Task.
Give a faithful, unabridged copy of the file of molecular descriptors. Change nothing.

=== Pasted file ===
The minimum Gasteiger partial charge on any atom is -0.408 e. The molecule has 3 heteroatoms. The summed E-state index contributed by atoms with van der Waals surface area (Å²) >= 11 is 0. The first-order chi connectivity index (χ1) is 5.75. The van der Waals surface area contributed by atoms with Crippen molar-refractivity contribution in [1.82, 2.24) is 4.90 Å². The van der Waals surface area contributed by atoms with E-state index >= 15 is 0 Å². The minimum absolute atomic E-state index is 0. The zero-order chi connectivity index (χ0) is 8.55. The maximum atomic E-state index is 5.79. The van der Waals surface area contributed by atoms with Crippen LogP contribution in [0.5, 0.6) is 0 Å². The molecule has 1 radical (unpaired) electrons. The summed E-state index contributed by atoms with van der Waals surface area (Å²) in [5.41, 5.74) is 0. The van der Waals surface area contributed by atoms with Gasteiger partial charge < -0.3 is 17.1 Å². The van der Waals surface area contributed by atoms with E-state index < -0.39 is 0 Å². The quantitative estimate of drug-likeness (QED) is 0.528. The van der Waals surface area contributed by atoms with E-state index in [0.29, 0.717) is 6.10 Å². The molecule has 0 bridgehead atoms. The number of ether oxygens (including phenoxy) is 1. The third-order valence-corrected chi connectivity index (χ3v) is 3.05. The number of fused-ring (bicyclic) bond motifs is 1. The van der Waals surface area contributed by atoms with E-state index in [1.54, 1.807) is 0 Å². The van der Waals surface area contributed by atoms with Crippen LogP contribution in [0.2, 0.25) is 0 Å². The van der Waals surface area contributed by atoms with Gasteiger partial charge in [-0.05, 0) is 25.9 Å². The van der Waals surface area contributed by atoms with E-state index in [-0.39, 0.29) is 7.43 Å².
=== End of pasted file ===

The minimum Gasteiger partial charge on any atom is -0.408 e. The molecule has 3 heteroatoms. The summed E-state index contributed by atoms with van der Waals surface area (Å²) >= 11 is 0. The first-order chi connectivity index (χ1) is 5.75. The van der Waals surface area contributed by atoms with Crippen molar-refractivity contribution in [1.82, 2.24) is 4.90 Å². The van der Waals surface area contributed by atoms with E-state index >= 15 is 0 Å². The minimum absolute atomic E-state index is 0. The zero-order chi connectivity index (χ0) is 8.55. The maximum atomic E-state index is 5.79. The van der Waals surface area contributed by atoms with Crippen LogP contribution in [0.5, 0.6) is 0 Å². The molecule has 1 radical (unpaired) electrons. The summed E-state index contributed by atoms with van der Waals surface area (Å²) in [5.41, 5.74) is 0. The van der Waals surface area contributed by atoms with Gasteiger partial charge < -0.3 is 17.1 Å². The van der Waals surface area contributed by atoms with E-state index < -0.39 is 0 Å². The quantitative estimate of drug-likeness (QED) is 0.528. The van der Waals surface area contributed by atoms with E-state index in [0.29, 0.717) is 6.10 Å². The molecule has 0 bridgehead atoms. The number of ether oxygens (including phenoxy) is 1. The third-order valence-corrected chi connectivity index (χ3v) is 3.05. The number of fused-ring (bicyclic) bond motifs is 1. The van der Waals surface area contributed by atoms with E-state index in [1.54, 1.807) is 0 Å². The van der Waals surface area contributed by atoms with Crippen LogP contribution in [0.2, 0.25) is 0 Å². The van der Waals surface area contributed by atoms with Gasteiger partial charge in [-0.05, 0) is 25.9 Å². The van der Waals surface area contributed by atoms with E-state index in [-0.39, 0.29) is 7.43 Å².